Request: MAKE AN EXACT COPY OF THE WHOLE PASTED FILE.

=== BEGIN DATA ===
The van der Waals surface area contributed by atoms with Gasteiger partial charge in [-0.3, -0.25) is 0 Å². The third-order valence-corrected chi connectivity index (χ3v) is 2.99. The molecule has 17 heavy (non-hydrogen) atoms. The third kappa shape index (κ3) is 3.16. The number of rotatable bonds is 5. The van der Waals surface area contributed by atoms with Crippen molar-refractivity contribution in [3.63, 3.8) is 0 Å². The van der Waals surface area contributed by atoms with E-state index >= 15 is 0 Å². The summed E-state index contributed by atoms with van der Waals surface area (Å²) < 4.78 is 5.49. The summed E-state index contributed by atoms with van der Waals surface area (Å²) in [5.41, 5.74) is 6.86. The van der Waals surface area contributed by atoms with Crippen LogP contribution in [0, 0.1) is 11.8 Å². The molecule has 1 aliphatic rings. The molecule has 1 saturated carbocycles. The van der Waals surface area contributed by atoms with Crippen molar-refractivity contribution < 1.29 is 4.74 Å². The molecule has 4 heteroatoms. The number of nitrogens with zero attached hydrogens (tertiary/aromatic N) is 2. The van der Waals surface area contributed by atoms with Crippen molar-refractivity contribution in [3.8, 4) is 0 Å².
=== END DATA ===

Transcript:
The van der Waals surface area contributed by atoms with Gasteiger partial charge in [-0.3, -0.25) is 0 Å². The third-order valence-corrected chi connectivity index (χ3v) is 2.99. The molecule has 17 heavy (non-hydrogen) atoms. The third kappa shape index (κ3) is 3.16. The number of rotatable bonds is 5. The van der Waals surface area contributed by atoms with Crippen molar-refractivity contribution in [3.63, 3.8) is 0 Å². The van der Waals surface area contributed by atoms with E-state index >= 15 is 0 Å². The summed E-state index contributed by atoms with van der Waals surface area (Å²) < 4.78 is 5.49. The summed E-state index contributed by atoms with van der Waals surface area (Å²) in [5.41, 5.74) is 6.86. The van der Waals surface area contributed by atoms with Crippen LogP contribution in [0, 0.1) is 11.8 Å². The molecule has 1 aliphatic rings. The molecule has 1 saturated carbocycles. The van der Waals surface area contributed by atoms with Crippen molar-refractivity contribution < 1.29 is 4.74 Å². The molecule has 4 heteroatoms. The number of nitrogens with zero attached hydrogens (tertiary/aromatic N) is 2. The van der Waals surface area contributed by atoms with Crippen molar-refractivity contribution in [3.8, 4) is 0 Å².